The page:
A Flaying Hatred

"In the midst of all this clamor for fine writing and florid style, the preacher should be a resolute man, and dare to be a plain writer . . . This determination will affect his whole sermonizing . . . It will appear in the composition and manner, in a stripping, flaying hatred of circumlocutions, and of all unnecessary ornament. The preacher whose head is right, and whose conscience is right, will soon come to possess a love for this plainness. He will not be able to read authors who do not understand themselves. He will be impatient with a public speaker who does not distinctly know what he is saying" (Shedd, Homiletics and Pastoral Theology, pp. 68-69). … [Read more...]

Surveying the Text/Micah

Introduction: Micah was a younger contemporary to the prophet Isaiah, and ministered across the reigns of Jotham (c. 740 B.C.) and Hezekiah of Judah (who died 687 B.C.). Other contemporaries would be Amos and Hosea, which accounts for similar themes—they were all confronting the same kinds of cultural problems. The two great ones were idolatry and social injustice. The name Micah is a shortened form of a name that means “who is like YHWH?” The Text: “He hath shewed thee, O man, what is good; And what doth the Lord require of thee, But to do justly, and to love mercy, And to walk humbly with thy God?” (Micah 6:8). Summary of the Text: In our text, we find a succinct treatment of what true religion looks like. Is God impressed with high pomp or pretentious sacrifices? What could I give that would earn God’s favor? The answer is nothing, nothing whatever, which men of understanding have always understood since the world began. If salvation is not all of grace, then there is no … [Read more...]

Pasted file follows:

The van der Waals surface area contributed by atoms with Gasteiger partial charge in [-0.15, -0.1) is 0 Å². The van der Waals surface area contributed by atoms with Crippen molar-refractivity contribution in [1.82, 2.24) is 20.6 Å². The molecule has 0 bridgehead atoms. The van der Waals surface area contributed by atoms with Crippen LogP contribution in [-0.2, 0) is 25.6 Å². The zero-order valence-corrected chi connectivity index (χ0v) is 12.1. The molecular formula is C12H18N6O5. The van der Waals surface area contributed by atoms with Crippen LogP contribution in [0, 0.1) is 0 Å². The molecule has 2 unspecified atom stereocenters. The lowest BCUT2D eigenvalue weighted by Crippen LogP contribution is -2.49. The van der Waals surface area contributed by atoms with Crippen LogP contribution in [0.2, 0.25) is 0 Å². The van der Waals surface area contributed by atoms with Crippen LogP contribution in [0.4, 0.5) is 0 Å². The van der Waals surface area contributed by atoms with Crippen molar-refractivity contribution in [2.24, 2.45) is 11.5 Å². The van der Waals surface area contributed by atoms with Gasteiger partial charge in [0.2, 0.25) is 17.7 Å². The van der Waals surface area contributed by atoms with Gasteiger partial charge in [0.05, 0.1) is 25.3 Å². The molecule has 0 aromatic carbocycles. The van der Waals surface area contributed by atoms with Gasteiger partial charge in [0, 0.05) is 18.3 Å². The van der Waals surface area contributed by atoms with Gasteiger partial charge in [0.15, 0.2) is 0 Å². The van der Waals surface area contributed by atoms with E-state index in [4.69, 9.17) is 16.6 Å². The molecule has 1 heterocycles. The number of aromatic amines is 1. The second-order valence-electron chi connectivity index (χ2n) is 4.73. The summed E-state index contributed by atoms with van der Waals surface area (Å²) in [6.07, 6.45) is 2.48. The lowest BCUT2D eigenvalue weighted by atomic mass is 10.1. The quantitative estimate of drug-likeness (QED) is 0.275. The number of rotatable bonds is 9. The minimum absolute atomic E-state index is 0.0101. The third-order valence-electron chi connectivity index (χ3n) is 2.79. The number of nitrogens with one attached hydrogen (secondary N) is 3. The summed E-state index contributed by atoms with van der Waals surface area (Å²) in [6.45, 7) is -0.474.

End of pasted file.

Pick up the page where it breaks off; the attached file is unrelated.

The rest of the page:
Simply Plain

"The preacher should toil after this property of style, as he would toil after virtue itself. He should constantly strive, first of all, to exhibit his thoughts plainly. Whether he shall add force to plainness, and beauty to force, are matters to be considered afterwards. Let him in the first place begin at the beginning, and do the first thing" (Shedd, Homiletics and Pastoral Theology, p. 67). … [Read more...]

A Plain as a Punch

"There is prodigious power in this plainness of presentation. It is the power of actual contact. A plain writer, or speaker, makes the truth and the mind impinge upon each other. When the style is plain, the mind of the hearer experiences the sensation of being touched; and this sensation is always impressive, for a man starts when he is touched" (Shedd, Homiletics and Pastoral Theology, p. 64). … [Read more...]

Sunday Collection

"At thy right hand there are pleasures for evermore" (Ps. 16: 11) The Basket Case Chronicles #195 “Now concerning the collection for the saints, as I have given order to the churches of Galatia, even so do ye. Upon the first day of the week let every one of you lay by him in store, as God hath prospered him, that there be no gatherings when I come” (1 Cor. 16:1–2). This passage contains one of the hints in the New Testament that reveals the practice of Sunday worship in the first century. Paul brings up the matter of a collection for poverty relief among the saints, telling the Corinthians that he had given the same requirement to the churches of Galatia, and he looks for them to do the same. Paul doesn’t want to start from scratch in taking up a collection, so he tells them to start collecting beforehand, week to week. He specifically says that this is to be done on the first day of the week, which is Sunday. If the money was to be “laid by” in the individual homes, then … [Read more...]

On Christian Disobedience #4